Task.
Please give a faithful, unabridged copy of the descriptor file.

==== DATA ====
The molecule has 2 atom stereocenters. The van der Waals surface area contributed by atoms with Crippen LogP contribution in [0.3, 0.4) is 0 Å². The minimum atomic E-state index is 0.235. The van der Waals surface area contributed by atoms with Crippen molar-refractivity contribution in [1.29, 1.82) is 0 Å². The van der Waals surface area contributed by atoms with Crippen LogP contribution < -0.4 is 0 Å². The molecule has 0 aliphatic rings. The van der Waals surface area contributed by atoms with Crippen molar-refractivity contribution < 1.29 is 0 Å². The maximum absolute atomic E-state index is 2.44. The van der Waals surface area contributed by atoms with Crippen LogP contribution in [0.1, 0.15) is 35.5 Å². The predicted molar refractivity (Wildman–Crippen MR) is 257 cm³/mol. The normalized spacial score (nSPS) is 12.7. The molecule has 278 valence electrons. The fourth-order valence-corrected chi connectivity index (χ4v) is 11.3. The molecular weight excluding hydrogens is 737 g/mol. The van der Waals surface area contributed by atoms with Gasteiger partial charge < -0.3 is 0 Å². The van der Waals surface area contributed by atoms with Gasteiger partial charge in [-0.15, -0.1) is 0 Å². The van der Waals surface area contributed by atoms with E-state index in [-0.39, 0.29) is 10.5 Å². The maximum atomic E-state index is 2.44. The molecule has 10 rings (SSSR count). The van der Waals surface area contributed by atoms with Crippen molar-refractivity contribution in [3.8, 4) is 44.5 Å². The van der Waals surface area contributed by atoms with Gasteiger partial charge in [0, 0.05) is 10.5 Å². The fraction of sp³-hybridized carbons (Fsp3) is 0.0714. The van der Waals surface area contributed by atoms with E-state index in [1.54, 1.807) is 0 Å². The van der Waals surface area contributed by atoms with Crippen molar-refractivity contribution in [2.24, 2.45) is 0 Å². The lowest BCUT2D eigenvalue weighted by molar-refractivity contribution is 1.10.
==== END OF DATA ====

The molecule has 2 atom stereocenters. The van der Waals surface area contributed by atoms with Crippen LogP contribution in [0.3, 0.4) is 0 Å². The minimum atomic E-state index is 0.235. The van der Waals surface area contributed by atoms with Crippen molar-refractivity contribution in [1.29, 1.82) is 0 Å². The van der Waals surface area contributed by atoms with Crippen LogP contribution < -0.4 is 0 Å². The molecule has 0 aliphatic rings. The van der Waals surface area contributed by atoms with Crippen molar-refractivity contribution < 1.29 is 0 Å². The maximum absolute atomic E-state index is 2.44. The van der Waals surface area contributed by atoms with Crippen LogP contribution in [0.1, 0.15) is 35.5 Å². The predicted molar refractivity (Wildman–Crippen MR) is 257 cm³/mol. The normalized spacial score (nSPS) is 12.7. The molecule has 278 valence electrons. The fourth-order valence-corrected chi connectivity index (χ4v) is 11.3. The molecular weight excluding hydrogens is 737 g/mol. The van der Waals surface area contributed by atoms with Gasteiger partial charge < -0.3 is 0 Å². The van der Waals surface area contributed by atoms with Gasteiger partial charge in [-0.15, -0.1) is 0 Å². The van der Waals surface area contributed by atoms with E-state index in [-0.39, 0.29) is 10.5 Å². The maximum atomic E-state index is 2.44. The molecule has 10 rings (SSSR count). The van der Waals surface area contributed by atoms with Crippen molar-refractivity contribution in [3.8, 4) is 44.5 Å². The van der Waals surface area contributed by atoms with Gasteiger partial charge in [0, 0.05) is 10.5 Å². The fraction of sp³-hybridized carbons (Fsp3) is 0.0714. The van der Waals surface area contributed by atoms with E-state index in [1.54, 1.807) is 0 Å². The van der Waals surface area contributed by atoms with Crippen molar-refractivity contribution in [2.24, 2.45) is 0 Å². The lowest BCUT2D eigenvalue weighted by molar-refractivity contribution is 1.10.